|EN 11743-3, Sterilization of Medical devices - Estimation of the Population of Microorganisms on Product - Guide to the Methods for Validation of Microbiological Techniques||The manufacturer shall establish the recovery efficiency of the bioburden method used in order to determine a correction factor.||Primarily the medical device industry: Used to ensure that removal and enumeration techniques used for bioburden estimations of medical devices are quantifiable.|
|United States Pharmacopeia XXV <1227>. Validation of Microbial Recovery from Pharmacopeial Articles||To be considered validated, the recovery comparison must be performed using at least three independent replicates and should demonstrate a recovery of no less than 70%.||Primarily the pharmaceutical industry: Used chiefly in conjunction with antimicrobial/preservative effectiveness testing to determine if there are inhibitory properties of a drug substance that would affect the estimates of microbial load.|
|PDA Technical Report No. 21, Bioburden Recovery Validation||At least three trials should be conducted. Recovery level of a product should be within ±30% of a control.||Primarily the pharmaceutical industry: Usedto ensure that bioburden methods used for testing pharmaceutical products provide a reliable and accurate measuremenot of the microbial population of a product.|
|Table I. Standards and guidelines that address bioburden recovery testing.|
United States Pharmacopeia and PDA Technical Report. The methods outlined in the United States Pharmacopeia (USP) and Parenteral Drug Association (PDA) documents listed in Table I are intended for use with products that many times are, of themselves, antimicrobial in nature, or that contain inhibitory substances or preservatives. Rather than determining how effectively the bioburden technique recovers only the natural organisms from a product, these recovery methods are used mainly to ensure that the antimicrobial or preservative is effectively neutralized so selected organisms can be detected.
For both the USP and PDA methods, the use of low levels of organisms, such as <100 colony-forming units (CFUs), are indicated. The USP identifies five specific organisms to be used as inoculums, while the PDA report indicates that the organisms chosen should be representative of those likely to be detected by the bioburden test method. Both the PDA and USP guidelines have a target percent recovery, indicating that the method should be modified until that target can be met for the organisms used. The term bioburden recovery validation is more appropriate for this application because there are predetermined specifications that need to be met.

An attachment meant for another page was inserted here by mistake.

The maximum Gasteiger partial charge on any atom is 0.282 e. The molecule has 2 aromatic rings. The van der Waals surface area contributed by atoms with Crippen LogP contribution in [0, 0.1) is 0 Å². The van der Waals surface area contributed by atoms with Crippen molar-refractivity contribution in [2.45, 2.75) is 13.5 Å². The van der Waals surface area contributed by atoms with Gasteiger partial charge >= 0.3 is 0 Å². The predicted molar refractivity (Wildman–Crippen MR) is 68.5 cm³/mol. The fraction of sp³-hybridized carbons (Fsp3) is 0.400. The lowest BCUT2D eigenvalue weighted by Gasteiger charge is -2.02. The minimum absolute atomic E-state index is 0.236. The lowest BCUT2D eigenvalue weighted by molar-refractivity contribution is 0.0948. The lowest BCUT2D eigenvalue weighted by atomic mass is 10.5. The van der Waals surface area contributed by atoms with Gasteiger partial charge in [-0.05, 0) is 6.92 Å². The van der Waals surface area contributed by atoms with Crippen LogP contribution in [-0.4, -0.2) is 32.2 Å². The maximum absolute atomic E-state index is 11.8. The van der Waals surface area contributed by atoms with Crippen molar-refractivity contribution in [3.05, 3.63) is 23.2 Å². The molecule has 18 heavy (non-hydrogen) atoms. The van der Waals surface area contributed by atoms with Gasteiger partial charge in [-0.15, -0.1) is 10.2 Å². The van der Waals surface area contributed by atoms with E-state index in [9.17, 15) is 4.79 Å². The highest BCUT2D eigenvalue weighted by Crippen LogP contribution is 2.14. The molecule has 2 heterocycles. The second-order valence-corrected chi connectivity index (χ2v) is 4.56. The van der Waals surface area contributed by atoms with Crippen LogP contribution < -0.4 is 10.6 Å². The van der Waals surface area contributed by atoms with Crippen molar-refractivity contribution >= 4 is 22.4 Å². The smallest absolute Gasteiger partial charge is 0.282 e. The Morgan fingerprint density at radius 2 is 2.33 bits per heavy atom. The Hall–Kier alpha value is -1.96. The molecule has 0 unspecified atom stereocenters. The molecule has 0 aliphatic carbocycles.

ISO 11737-1 and EN 1174-3. The methods outlined in the International Organization for Standardization (ISO) and Community of European Nations (EN) documents are virtually identical; in each case, they are specifically intended for use with medical devices or their components. Simply put, the purpose of these methods is to determine how effective the bioburden procedure is at recovering the natural organisms from a product.
The two recovery efficiency tests cited in the ISO and EN documents are the inoculation method and the repetitive method. These techniques are very different in their methodology, application, advantages, and disadvantages. The general guidance is to choose the inoculation method for products with very low bioburden levels or for products with potential antimicrobial properties, and to choose the repetitive method for products with typical bioburden levels or to determine the thoroughness of a method in recovering natural bioburden.
Inoculation Method for Medical Devices. The inoculation method is exactly what the term indicates—product samples are inoculated with a selected organism at a specified level, and the bioburden test designed for that product is run to determine what amount (or percent) of the inoculum is recovered. The inoculum used for medical device applications is typically Bacillus spores. They are used for two reasons: one, aerobic spore formers are a common isolate from medical devices; two, adherence properties of organisms on various materials—as opposed to antimicrobial properties—are a significant factor in the purpose of this test. The level of the inoculum can vary widely but should be appropriate for the product being tested. For example, the inoculum level for the fluid path of an intravenous set should be relatively low, such as 102 CFUs, whereas the inoculum level for a woven product might be as high as 105 CFUs.
The inoculation method is quick, inexpensive, and easy to perform. It is certainly applicable in cases where antimicrobial properties are known or suspected, or in cases where the product actually dissolves or disintegrates, making a repetitive test impossible. But because this method uses an artificial inoculum that is not always similar in form or adherence properties to that of the natural organisms, recovery may tend to be somewhat artificial compared to that of the naturally occurring bioburden. The results between replicate samples are usually consistent, however, because the level of the inoculum is controlled.
Repetitive Method for Medical Devices. The repetitive method for medical devices was known in the past as the exhaustive method. As the term repetitive indicates, a bioburden test is run repeatedly on an individual sample to determine what additional organisms can be recovered in the repetitions. The assumption is that a single extraction does not always recover 100% of the natural bioburden; therefore, repetitions of the extraction on the same sample will recover what might have been left on the product from the previous test. Inoculation of the product is not applicable for this purpose because the object of the test is to recover the natural bioburden organisms as they exist on the materials of the product, in terms of location, adherence, age, etc.